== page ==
Mayor John Tory has been outspoken on his wish list for the provincial government, asking for support for affordable housing, funds for public transit, and relief for parents paying pricey childcare costs.
In the provincial budget tabled at Queen’s Park Thursday afternoon, the Liberals gave Toronto some new tools to help ease the city’s pressures.
But is it enough? Here is some of the good news and bad news Toronto received today.
Vacant property tax -- The province announced some measures to help stabilize Toronto’s red-hot real estate market but today, Toronto received word they would soon be able to implement a new tax on vacant property owners.
Tory had mentioned a vacant tax would help increase supply for market starved house hunters.
Hotel tax – Tory had also flouted the idea of a hotel tax as a revenue tool for the city and in December city council formally requested that the province introduce legislative changes to allow one. Today the Liberals announced that they would amend that legislation. Will that affect tourists using Air BnB? That has yet to be seen and will be up to the municipality to decide.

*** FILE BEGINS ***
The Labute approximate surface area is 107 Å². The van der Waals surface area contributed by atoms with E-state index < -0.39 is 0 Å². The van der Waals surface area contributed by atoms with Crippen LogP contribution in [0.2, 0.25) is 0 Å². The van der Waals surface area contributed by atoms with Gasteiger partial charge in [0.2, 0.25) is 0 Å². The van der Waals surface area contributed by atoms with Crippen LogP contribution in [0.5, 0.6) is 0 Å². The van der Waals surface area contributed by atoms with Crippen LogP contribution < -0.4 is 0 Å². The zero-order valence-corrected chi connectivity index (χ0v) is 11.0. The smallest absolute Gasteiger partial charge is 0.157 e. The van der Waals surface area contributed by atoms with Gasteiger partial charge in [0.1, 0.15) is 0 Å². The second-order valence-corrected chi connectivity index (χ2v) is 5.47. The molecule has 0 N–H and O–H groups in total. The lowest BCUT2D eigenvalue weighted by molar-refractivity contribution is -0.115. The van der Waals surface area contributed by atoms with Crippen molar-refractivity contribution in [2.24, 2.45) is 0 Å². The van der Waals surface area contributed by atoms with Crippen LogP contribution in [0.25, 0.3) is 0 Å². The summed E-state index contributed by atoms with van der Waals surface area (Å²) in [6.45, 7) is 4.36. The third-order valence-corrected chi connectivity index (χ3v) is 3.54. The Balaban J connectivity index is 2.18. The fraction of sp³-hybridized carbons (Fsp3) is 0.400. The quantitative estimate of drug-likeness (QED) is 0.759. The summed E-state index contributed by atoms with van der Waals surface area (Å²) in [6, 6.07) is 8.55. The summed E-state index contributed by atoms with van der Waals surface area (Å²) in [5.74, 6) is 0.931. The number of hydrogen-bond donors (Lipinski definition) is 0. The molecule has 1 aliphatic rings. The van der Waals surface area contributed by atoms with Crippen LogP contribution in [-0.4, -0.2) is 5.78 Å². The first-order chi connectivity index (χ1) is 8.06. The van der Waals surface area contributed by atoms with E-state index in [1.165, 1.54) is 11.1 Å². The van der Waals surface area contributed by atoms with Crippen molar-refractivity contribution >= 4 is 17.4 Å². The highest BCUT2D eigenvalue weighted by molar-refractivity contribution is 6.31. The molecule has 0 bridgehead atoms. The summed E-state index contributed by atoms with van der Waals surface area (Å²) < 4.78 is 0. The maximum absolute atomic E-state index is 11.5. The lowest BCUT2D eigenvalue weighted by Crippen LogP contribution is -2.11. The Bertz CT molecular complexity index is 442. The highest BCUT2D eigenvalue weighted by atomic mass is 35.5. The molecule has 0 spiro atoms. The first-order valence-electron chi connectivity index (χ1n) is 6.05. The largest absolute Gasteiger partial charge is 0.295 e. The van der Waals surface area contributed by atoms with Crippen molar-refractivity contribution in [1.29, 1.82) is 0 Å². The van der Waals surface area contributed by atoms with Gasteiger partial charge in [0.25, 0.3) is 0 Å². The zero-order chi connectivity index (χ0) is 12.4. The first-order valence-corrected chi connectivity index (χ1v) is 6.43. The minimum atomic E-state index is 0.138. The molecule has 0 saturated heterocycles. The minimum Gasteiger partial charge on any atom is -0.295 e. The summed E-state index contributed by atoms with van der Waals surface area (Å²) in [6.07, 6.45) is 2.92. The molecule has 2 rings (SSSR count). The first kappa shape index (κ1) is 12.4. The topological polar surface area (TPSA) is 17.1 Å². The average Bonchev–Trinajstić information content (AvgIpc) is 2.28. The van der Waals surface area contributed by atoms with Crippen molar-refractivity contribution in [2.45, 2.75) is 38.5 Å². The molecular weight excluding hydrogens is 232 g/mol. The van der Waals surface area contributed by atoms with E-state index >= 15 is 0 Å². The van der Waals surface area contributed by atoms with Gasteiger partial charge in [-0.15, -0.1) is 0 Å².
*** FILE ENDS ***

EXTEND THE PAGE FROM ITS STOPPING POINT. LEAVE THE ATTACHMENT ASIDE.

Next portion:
Provincial land for affordable housing – The Liberals said today it would dedicate a minimum of 20 per cent of its land in the West Donlands and Grosvenor/Grenville to social housing, translating to 2,000 new spaces in Toronto. The land itself is worth between $70-million and $200 million.
TCHC repair funds – Tory has repeatedly asked for $864M over 10 years from each level of government to help ease the repair backlog for Toronto Community Housing Corp. No new funds were announced by the province today but they reiterated their commitment to provide $130M for the retrofitting of TCHC properties as part of their climate change action plan.
No road toll consolation prize – The budget held zero surprises on the road toll front. Premier Kathleen Wynn has long said that she wouldn’t give Toronto the power to put in road tolls on the city’s highways. Tory has said he needs the province to step up with more funds for transit building but Thursday’s budget held no new funds for transit projects. Toronto will however receive a bigger portion of the gas tax, starting in 2019.